"Red Ranger, coming through!" was the catchphrase of the week in my house after attending the play Red Ranger Came Calling at Book-It Repertory Theatre. My kids worked on getting Red's vociferousness down, and I'd have visions of the cantankerous red-haired boy pushing through town on his makeshift scooter.
We are introduced to this protagonist, self-named after the Red Ranger of Mars, as he disembarks from a ferry on Vashon Island to spend Christmas with his Aunt Vy. We quickly learn that he would rather be off saving princesses from space Nazis than stuck on a rainy island for the holiday. He mopes and despairs, despite the jolliness of his aunt and the townsfolk.
The play is based on Berkeley Breathed's book, inspired by his father's depression-age childhood and brought to life by music, movement and, of course, the Red Ranger himself. Breathed lived on Vashon Island in the 1980s. It's always a treat to have a play with a nearby locale, so we can chuckle at the inside jokes.
As bad-tempered as he is, we immediately feel sympathy for 9-year-old Red. He is disillusioned with adults and the idea of Santa, and wants nothing more than to own an official Buck Tweed "two-speed crime-stopper star-hopper bicycle." He feels this to his core, which resonates with kids in the audience, who are likely harboring wishes for a special Christmas gift themselves.
The story continues as Red catches wind of Saunder Clӧs, the humbug who lives atop a hill and is believed to be the retired Santa Claus. This old guy, who reminds me of the curmudgeon-turned-cheery-bank-owner in Mary Poppins, lights up and brushes off his creaky joints with the challenge of the ultimate Christmas wish at stake. It is here we also get to meet the toys and elves, some of whom are young, local students.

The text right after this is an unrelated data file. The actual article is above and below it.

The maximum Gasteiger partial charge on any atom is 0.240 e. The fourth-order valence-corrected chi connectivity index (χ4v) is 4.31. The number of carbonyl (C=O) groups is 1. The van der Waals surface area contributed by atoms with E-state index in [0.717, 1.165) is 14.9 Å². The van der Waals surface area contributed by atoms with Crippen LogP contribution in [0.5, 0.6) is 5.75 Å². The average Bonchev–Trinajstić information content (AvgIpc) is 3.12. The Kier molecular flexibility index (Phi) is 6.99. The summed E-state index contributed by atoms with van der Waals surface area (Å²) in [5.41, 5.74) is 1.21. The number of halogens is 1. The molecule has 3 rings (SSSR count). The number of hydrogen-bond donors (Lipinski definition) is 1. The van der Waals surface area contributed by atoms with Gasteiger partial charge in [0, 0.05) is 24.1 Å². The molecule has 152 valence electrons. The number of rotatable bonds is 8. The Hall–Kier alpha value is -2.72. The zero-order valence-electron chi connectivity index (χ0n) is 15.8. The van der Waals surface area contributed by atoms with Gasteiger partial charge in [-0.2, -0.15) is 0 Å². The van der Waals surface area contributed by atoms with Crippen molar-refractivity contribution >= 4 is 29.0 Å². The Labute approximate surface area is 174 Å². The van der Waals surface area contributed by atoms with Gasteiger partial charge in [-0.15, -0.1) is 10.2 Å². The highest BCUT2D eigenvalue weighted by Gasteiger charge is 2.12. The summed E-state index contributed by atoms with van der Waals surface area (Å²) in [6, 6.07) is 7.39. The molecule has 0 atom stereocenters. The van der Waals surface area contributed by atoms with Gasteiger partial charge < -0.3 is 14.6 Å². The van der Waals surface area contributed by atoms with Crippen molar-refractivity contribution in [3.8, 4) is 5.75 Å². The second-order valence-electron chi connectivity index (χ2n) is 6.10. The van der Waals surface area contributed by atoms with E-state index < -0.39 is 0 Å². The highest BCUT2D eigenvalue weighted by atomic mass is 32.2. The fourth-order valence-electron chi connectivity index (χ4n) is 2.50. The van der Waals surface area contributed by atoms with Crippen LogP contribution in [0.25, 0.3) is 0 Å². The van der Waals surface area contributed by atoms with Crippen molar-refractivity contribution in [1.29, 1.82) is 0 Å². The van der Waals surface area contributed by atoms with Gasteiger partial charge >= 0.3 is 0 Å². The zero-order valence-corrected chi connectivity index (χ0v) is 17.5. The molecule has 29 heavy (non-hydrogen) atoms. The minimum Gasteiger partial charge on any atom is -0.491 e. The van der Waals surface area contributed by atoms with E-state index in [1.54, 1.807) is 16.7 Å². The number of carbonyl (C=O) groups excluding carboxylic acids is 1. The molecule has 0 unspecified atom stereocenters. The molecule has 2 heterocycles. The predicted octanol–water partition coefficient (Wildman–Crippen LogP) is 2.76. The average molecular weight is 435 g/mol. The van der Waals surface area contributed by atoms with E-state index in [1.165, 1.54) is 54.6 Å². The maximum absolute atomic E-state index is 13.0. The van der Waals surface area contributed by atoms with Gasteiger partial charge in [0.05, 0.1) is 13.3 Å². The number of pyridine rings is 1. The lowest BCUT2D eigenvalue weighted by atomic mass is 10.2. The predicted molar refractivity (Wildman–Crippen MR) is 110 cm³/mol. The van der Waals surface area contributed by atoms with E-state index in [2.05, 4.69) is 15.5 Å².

If your children are of a certain age, be prepared that this play might spark some discussion about whether Santa is real or not. At least, that was the reigning conversation at intermission with my kids, ages 6 and 4. Neither of them quite believed Saunder Claus was the real deal – he doesn't quite fit the mold they're used to – yet they loved him nonetheless. They especially enjoyed Red (played by recent Cornish College of the Arts grad Jerick Hoffer), whose litany of grievances and daring nature delighted both kids and adults in the audience.
We hadn't read the book beforehand and it was fun not knowing what to expect. But I can see how reading the book in advance might be helpful for children, at least to catch a little more of the vocabulary in the play.
Red Ranger Came Calling is being performed at Seattle Children's Theatre, and there are plenty of restaurants and snack shops at Seattle Center if you need a bite to eat before the show. Thankfully, the ticket office sends an email update about traffic prior to your performance, as Seattle Center is always bustling at Christmastime. The evening shows begin at 7:30 p.m. and don't get out until 9:15 p.m., so take in a matinee if this is too late for your little ones.
I won't give away the end, but suffice it to say that Red (sort of) gets his wish and, more importantly, starts to believe once again. Be sure to catch a performance of Red Ranger Came Calling with your family before it closes on Dec. 23.
IF YOU GO
Where: Book-It Repertory Theatre, performing in the Eve Alvord Theatre at Seattle Children's Theatre, 201 Thomas St., Seattle.
When: Now through Thursday, Dec. 23.
Cost: Tickets range in price from $20 to $36 (a $5 service charge may apply). Special promo: Redheads – natural or otherwise – receive $10 day-of-show tickets (the box office opens one hour prior to the show).
Contact: www.book-it.org or 206-216-0833.
Taryn Zier is a freelance writer based in Lake Forest Park and mother of two believers, ages 4 and 6.